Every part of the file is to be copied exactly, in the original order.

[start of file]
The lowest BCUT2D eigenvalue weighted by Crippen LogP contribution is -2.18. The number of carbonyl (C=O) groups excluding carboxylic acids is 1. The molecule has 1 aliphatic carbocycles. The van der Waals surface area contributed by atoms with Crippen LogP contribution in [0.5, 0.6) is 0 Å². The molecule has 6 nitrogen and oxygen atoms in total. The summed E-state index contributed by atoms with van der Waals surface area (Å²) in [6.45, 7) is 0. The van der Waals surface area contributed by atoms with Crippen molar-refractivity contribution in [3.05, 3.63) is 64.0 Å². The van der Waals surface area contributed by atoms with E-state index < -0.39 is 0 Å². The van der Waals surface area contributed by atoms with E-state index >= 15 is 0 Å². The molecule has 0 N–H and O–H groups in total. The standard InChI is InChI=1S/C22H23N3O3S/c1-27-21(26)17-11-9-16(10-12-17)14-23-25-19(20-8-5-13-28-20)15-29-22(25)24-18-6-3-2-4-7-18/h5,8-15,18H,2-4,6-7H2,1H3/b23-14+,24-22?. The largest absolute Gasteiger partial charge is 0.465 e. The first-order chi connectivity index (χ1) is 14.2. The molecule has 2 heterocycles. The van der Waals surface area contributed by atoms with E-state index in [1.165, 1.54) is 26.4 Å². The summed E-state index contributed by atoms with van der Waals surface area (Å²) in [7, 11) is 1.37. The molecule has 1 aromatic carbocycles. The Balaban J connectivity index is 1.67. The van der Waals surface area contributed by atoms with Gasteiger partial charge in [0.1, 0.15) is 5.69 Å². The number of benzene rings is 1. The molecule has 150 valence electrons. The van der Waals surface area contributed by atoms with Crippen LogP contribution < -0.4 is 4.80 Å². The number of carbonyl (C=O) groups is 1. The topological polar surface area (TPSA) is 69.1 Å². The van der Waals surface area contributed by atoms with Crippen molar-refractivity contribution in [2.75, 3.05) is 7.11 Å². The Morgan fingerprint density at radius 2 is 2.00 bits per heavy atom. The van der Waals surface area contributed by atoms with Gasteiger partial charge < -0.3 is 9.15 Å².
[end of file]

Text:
The lowest BCUT2D eigenvalue weighted by Crippen LogP contribution is -2.18. The number of carbonyl (C=O) groups excluding carboxylic acids is 1. The molecule has 1 aliphatic carbocycles. The van der Waals surface area contributed by atoms with Crippen LogP contribution in [0.5, 0.6) is 0 Å². The molecule has 6 nitrogen and oxygen atoms in total. The summed E-state index contributed by atoms with van der Waals surface area (Å²) in [6.45, 7) is 0. The van der Waals surface area contributed by atoms with Crippen molar-refractivity contribution in [3.05, 3.63) is 64.0 Å². The van der Waals surface area contributed by atoms with E-state index < -0.39 is 0 Å². The van der Waals surface area contributed by atoms with E-state index >= 15 is 0 Å². The molecule has 0 N–H and O–H groups in total. The standard InChI is InChI=1S/C22H23N3O3S/c1-27-21(26)17-11-9-16(10-12-17)14-23-25-19(20-8-5-13-28-20)15-29-22(25)24-18-6-3-2-4-7-18/h5,8-15,18H,2-4,6-7H2,1H3/b23-14+,24-22?. The largest absolute Gasteiger partial charge is 0.465 e. The first-order chi connectivity index (χ1) is 14.2. The molecule has 2 heterocycles. The van der Waals surface area contributed by atoms with E-state index in [1.165, 1.54) is 26.4 Å². The summed E-state index contributed by atoms with van der Waals surface area (Å²) in [7, 11) is 1.37. The molecule has 1 aromatic carbocycles. The Balaban J connectivity index is 1.67. The van der Waals surface area contributed by atoms with Gasteiger partial charge in [0.1, 0.15) is 5.69 Å². The number of benzene rings is 1. The molecule has 150 valence electrons. The van der Waals surface area contributed by atoms with Crippen LogP contribution < -0.4 is 4.80 Å². The number of carbonyl (C=O) groups is 1. The topological polar surface area (TPSA) is 69.1 Å². The van der Waals surface area contributed by atoms with Crippen molar-refractivity contribution in [2.75, 3.05) is 7.11 Å². The Morgan fingerprint density at radius 2 is 2.00 bits per heavy atom. The van der Waals surface area contributed by atoms with Gasteiger partial charge < -0.3 is 9.15 Å².